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Anthony Rendon: “I don’t watch baseball … it’s too long and boring”

Jul 17, 2014, 12:46 PM EDT

Anthony Rendon Getty Getty Images

Nationals infielder Anthony Rendon was one of the league’s best players in the first half, hitting .287 with 13 homers and an .834 OPS while playing good defense at two positions, but he failed to make the All-Star team and … well, that’s just fine with him.

Rendon told Jason Butt of the Washington Post that he enjoyed the vacation because “we have a long season ahead.” As for the All-Star festivities, the 24-year-old revealed that he never watched the All-Star game as a kid and in fact he doesn’t really like watching baseball, period.


Rendon said he rarely watches the sport, preferring programs on networks such as the History channel instead. “I don’t watch baseball — it’s too long and boring,” he said.

In addition, Rendon and his family have a rule that they won’t talk about baseball when he visits. It’s clear Rendon, 24, has been able to separate his business from his personal life.

I tried to institute a similar rule within my family, banning them from discussing blogging in my presence, but my mom absolutely refuses to ask “what’s Craig like?” and “is D.J. as handsome in person?” and “does Drew really have an Oscar Taveras poster above his bed?”

  1. emdash01 - Jul 17, 2014 at 12:51 PM

    I kind of suspect this is more common than we’d like to think. Professional athletes, by and large, mostly tend to want to be moving around and active. Sitting and watching baseball is a fairly passive activity.

    • natstowngreg - Jul 17, 2014 at 12:59 PM


      I rather suspect Anthony would have been perfectly happy being there, watching from the dugout with his peers. As long as he got to play a few innings.

    • paperlions - Jul 17, 2014 at 1:42 PM

      It is also consistent with Posnanski’s recent comment about most players simply not being baseball fans, not growing up having favorite players or favorite memories of going to games as a kid.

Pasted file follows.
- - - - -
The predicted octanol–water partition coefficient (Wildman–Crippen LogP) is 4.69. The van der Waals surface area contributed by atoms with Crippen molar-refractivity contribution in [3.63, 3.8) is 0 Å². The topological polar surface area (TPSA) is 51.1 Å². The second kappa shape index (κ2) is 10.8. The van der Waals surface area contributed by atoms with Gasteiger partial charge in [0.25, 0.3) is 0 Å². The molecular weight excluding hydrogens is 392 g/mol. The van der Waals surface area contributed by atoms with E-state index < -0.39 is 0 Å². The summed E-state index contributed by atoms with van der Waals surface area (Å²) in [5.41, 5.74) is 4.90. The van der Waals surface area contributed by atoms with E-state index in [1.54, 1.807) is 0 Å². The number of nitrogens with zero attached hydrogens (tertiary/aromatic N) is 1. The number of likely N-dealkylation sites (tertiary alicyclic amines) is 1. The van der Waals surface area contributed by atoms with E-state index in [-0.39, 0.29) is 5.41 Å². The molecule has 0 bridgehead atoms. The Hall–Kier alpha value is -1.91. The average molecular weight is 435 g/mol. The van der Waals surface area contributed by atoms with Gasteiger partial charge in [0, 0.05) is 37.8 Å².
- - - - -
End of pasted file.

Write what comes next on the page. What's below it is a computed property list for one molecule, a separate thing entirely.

2. echech88 - Jul 17, 2014 at 12:53 PM

    Not surprising. He’s probably been playing it nonstop his entire life even when he didn’t want to whereas we just watch it as fans when we want or feel like it.

  3. urallstupid - Jul 17, 2014 at 1:02 PM

    truer words have never been spoken.

    • scatterbrian - Jul 17, 2014 at 4:26 PM

      Then why are you here?

      • genericcommenter - Jul 17, 2014 at 5:56 PM

        I couldn’t tell you the last time I watched a game, but I read blogs. When I was a kid, I had few opportunities to see any games (either in person or TV- even the most local MLB team’s games were on an expensive premium station), but I still read all the box scores and write ups in the paper. Now, I mostly do the equivalent of that online. I’m not saying I fully agree that watching games is boring, but not seeing games doesn’t mean one is not a fan of the sport.

      • scatterbrian - Jul 17, 2014 at 7:03 PM

        So you like reading about the outcomes of things you find too boring to experience?

  4. andreweac - Jul 17, 2014 at 1:04 PM

    Craig, don’t you mean when your mom yells down to her basement to day hello?

  5. timberwolvesbrisin - Jul 17, 2014 at 1:06 PM

    Most people who say Baseball are boring have short attention spans and are often impatient. It is the best game ever created, with many different angles to enjoy such as watching a pitcher closely or watching different guys approaches at the plate.

  6. thomas844 - Jul 17, 2014 at 1:08 PM

    Personally, I could watch a 15 inning game and never be bored of baseball, but I understand why other people would find it long and boring. They really need to find ways to stop pitchers and batters from taking too much time in between pitches. Watch any game from the 1970s or 80s and each pitch moves along so much quicker.

    • infieldhit - Jul 17, 2014 at 1:27 PM

      The worst is how guys adjust their gloves, when they didn’t even move the bat! C’mon!

      • scatterbrian - Jul 17, 2014 at 4:29 PM

        Yeah, velcro is pretty damn secure. If swinging once requires you to re-tighten velcro, you may need another fastener for your batting gloves. Like duct tape.

  7. thehawg - Jul 17, 2014 at 1:12 PM

    I think baseball is swell

  8. urallstupid - Jul 17, 2014 at 1:15 PM

    dont let batters step out of the box during an at bat, dont let pitches take 30 second strolls during an at bat. baseball time cut down by 50% AT LEAST. i just saved baseball.

  9. scoutsaysweitersisabust - Jul 17, 2014 at 1:46 PM